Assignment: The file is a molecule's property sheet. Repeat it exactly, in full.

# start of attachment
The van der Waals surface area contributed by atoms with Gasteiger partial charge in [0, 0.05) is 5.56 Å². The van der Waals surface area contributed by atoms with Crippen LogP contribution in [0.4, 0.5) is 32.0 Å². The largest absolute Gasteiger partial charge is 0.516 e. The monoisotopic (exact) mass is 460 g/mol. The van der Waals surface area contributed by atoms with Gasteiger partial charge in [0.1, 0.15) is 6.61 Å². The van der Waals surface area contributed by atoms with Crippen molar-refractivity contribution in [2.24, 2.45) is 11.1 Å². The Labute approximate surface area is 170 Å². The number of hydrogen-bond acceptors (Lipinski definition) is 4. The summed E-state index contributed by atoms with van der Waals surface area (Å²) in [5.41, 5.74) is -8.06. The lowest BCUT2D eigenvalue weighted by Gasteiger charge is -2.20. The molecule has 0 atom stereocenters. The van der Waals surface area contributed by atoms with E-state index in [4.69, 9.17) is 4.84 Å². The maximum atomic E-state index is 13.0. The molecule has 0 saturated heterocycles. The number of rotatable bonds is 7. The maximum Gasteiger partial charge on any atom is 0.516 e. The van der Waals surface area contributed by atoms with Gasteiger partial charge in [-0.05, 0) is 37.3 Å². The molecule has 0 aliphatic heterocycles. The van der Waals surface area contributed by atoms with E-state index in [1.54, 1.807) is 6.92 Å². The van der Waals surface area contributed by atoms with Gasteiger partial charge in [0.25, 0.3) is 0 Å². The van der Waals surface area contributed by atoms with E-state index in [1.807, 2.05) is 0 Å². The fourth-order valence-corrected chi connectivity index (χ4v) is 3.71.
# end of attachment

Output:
The van der Waals surface area contributed by atoms with Gasteiger partial charge in [0, 0.05) is 5.56 Å². The van der Waals surface area contributed by atoms with Crippen LogP contribution in [0.4, 0.5) is 32.0 Å². The largest absolute Gasteiger partial charge is 0.516 e. The monoisotopic (exact) mass is 460 g/mol. The van der Waals surface area contributed by atoms with Gasteiger partial charge in [0.1, 0.15) is 6.61 Å². The van der Waals surface area contributed by atoms with Crippen molar-refractivity contribution in [2.24, 2.45) is 11.1 Å². The Labute approximate surface area is 170 Å². The number of hydrogen-bond acceptors (Lipinski definition) is 4. The summed E-state index contributed by atoms with van der Waals surface area (Å²) in [5.41, 5.74) is -8.06. The lowest BCUT2D eigenvalue weighted by Gasteiger charge is -2.20. The molecule has 0 atom stereocenters. The van der Waals surface area contributed by atoms with E-state index in [4.69, 9.17) is 4.84 Å². The maximum atomic E-state index is 13.0. The molecule has 0 saturated heterocycles. The number of rotatable bonds is 7. The maximum Gasteiger partial charge on any atom is 0.516 e. The van der Waals surface area contributed by atoms with Gasteiger partial charge in [-0.05, 0) is 37.3 Å². The molecule has 0 aliphatic heterocycles. The van der Waals surface area contributed by atoms with E-state index in [1.54, 1.807) is 6.92 Å². The van der Waals surface area contributed by atoms with Gasteiger partial charge in [0.25, 0.3) is 0 Å². The van der Waals surface area contributed by atoms with E-state index in [1.807, 2.05) is 0 Å². The fourth-order valence-corrected chi connectivity index (χ4v) is 3.71.